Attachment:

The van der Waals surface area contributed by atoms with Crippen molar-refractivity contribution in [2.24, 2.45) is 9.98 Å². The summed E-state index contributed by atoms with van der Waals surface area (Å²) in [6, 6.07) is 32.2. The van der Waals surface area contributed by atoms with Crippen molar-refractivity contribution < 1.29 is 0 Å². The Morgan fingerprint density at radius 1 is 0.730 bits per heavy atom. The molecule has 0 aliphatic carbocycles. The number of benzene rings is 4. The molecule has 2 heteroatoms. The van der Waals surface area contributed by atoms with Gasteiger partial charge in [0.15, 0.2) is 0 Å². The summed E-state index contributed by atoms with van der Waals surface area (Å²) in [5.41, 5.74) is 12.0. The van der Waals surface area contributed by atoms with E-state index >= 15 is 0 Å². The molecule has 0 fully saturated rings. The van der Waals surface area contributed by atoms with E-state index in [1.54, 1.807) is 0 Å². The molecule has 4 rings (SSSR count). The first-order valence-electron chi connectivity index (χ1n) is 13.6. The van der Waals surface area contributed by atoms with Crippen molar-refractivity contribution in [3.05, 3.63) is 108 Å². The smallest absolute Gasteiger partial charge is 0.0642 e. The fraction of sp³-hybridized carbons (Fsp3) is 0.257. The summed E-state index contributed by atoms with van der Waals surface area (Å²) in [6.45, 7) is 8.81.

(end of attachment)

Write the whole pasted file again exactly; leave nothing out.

The van der Waals surface area contributed by atoms with Crippen molar-refractivity contribution in [2.24, 2.45) is 9.98 Å². The summed E-state index contributed by atoms with van der Waals surface area (Å²) in [6, 6.07) is 32.2. The van der Waals surface area contributed by atoms with Crippen molar-refractivity contribution < 1.29 is 0 Å². The Morgan fingerprint density at radius 1 is 0.730 bits per heavy atom. The molecule has 0 aliphatic carbocycles. The number of benzene rings is 4. The molecule has 2 heteroatoms. The van der Waals surface area contributed by atoms with Gasteiger partial charge in [0.15, 0.2) is 0 Å². The summed E-state index contributed by atoms with van der Waals surface area (Å²) in [5.41, 5.74) is 12.0. The van der Waals surface area contributed by atoms with E-state index >= 15 is 0 Å². The molecule has 0 fully saturated rings. The van der Waals surface area contributed by atoms with E-state index in [1.54, 1.807) is 0 Å². The molecule has 4 rings (SSSR count). The first-order valence-electron chi connectivity index (χ1n) is 13.6. The van der Waals surface area contributed by atoms with Crippen molar-refractivity contribution in [3.05, 3.63) is 108 Å². The smallest absolute Gasteiger partial charge is 0.0642 e. The fraction of sp³-hybridized carbons (Fsp3) is 0.257. The summed E-state index contributed by atoms with van der Waals surface area (Å²) in [6.45, 7) is 8.81.